gies and analytical techniques are advancing our under-

standing of the world ocean and supporting its sustainable

use and management.

Similar to last year’s supplement, we invited potential

authors to submit letters of interest aligned with the pri-

orities of the UN Decade of Ocean Science for Sustainable

Development (2021–2030), though topics were further

narrowed into specific themes. In addition, this year each

topic had guest editors, some of whom are early career sci-

entists. The idea was that this supplement would provide

an opportunity for a senior scientist to mentor one from

the next generation and for early career scientists to gain

some experience as guest editors for a journal.


THEME: Observations for Marine Carbon Dioxide Removal

GUEST EDITORS: Toste Tanhua and Jens Daniel Müller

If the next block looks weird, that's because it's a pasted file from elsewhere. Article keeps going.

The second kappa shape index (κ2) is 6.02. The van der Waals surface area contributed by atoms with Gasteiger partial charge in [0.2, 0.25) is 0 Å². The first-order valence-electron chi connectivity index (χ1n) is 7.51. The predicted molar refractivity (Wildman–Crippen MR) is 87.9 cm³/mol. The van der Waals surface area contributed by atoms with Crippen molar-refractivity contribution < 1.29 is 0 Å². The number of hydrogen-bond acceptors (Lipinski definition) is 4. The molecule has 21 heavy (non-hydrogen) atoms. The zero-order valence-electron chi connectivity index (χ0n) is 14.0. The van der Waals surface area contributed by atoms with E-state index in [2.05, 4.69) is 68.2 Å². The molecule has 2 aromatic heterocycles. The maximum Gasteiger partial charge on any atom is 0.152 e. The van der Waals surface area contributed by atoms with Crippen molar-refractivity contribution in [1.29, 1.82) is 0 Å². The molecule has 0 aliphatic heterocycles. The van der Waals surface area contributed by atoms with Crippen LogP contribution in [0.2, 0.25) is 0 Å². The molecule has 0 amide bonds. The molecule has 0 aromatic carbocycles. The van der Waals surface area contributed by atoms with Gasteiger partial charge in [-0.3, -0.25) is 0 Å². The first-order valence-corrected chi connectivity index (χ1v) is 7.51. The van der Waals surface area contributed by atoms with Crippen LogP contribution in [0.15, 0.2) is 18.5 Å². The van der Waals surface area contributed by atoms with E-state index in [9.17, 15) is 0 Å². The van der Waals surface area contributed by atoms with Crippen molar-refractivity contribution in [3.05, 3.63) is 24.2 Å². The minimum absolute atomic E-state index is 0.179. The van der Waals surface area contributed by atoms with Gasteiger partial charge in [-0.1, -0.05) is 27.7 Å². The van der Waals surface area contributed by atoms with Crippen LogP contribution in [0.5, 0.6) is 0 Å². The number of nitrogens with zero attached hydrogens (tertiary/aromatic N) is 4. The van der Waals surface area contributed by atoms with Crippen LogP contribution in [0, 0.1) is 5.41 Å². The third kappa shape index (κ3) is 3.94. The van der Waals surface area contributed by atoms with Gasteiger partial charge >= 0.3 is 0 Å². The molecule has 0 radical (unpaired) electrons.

How ocean observations and emerging technologies

are helping to identify potential marine carbon dioxide

removal (mCDR) opportunities and to measure the effec-

tiveness of mCDR actions, including studies evaluating the

potential adverse effects of human interventions on bio-

diversity and ecosystem function. 


THEME: Patterns and Trends in Ocean Biodiversity Under

Climate Change

GUEST EDITORS: Mark John Costello, Qianshuo Zhao,

Charles Lavin, and Cesc Gordó-Vilaseca

Ocean observing efforts that record environmental and

related biodiversity changes occurring in different eco-

systems, from the coasts to the deep ocean and from

the tropics to the high latitudes, and that address the link

between observations and policy.


THEME: Assessing the Damage Caused by Marine

Plastic Pollution

GUEST EDITORS: Luisa Galgani and Shiye Zhao

Both classical oceanographic approaches and new tech-

niques for quantifying marine plastic pollution as well as

its long-term consequences on ecosystems and climate

through their interaction with natural elements of the

marine environment. 


THEME: Ocean Observations for Coastal Hazard Warning

GUEST EDITORS: Benoît Pirenne and Soroush Kouhi

Observations and monitoring, forecasting, alerting, and

hazard research together with the systems developed

around them and their applications in coastal communities.